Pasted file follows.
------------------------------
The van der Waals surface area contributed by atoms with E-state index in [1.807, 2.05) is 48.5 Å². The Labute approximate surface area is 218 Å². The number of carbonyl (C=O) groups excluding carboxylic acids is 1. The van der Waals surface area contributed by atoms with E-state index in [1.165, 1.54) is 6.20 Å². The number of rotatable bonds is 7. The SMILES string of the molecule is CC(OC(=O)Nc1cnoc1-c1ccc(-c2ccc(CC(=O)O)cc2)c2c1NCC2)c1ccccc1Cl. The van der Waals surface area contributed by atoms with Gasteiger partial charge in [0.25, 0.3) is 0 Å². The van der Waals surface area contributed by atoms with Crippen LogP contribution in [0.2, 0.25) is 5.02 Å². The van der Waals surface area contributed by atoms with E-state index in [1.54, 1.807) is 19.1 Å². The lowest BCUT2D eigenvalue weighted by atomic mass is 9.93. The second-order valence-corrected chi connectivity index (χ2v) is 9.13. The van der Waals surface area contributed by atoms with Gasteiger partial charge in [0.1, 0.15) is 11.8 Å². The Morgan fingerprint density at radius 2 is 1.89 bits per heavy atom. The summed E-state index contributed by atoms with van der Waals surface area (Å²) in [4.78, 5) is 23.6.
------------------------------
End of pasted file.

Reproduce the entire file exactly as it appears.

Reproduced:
The van der Waals surface area contributed by atoms with E-state index in [1.807, 2.05) is 48.5 Å². The Labute approximate surface area is 218 Å². The number of carbonyl (C=O) groups excluding carboxylic acids is 1. The van der Waals surface area contributed by atoms with E-state index in [1.165, 1.54) is 6.20 Å². The number of rotatable bonds is 7. The SMILES string of the molecule is CC(OC(=O)Nc1cnoc1-c1ccc(-c2ccc(CC(=O)O)cc2)c2c1NCC2)c1ccccc1Cl. The van der Waals surface area contributed by atoms with Gasteiger partial charge in [0.25, 0.3) is 0 Å². The van der Waals surface area contributed by atoms with Crippen LogP contribution in [0.2, 0.25) is 5.02 Å². The van der Waals surface area contributed by atoms with E-state index in [1.54, 1.807) is 19.1 Å². The lowest BCUT2D eigenvalue weighted by atomic mass is 9.93. The second-order valence-corrected chi connectivity index (χ2v) is 9.13. The van der Waals surface area contributed by atoms with Gasteiger partial charge in [0.1, 0.15) is 11.8 Å². The Morgan fingerprint density at radius 2 is 1.89 bits per heavy atom. The summed E-state index contributed by atoms with van der Waals surface area (Å²) in [4.78, 5) is 23.6.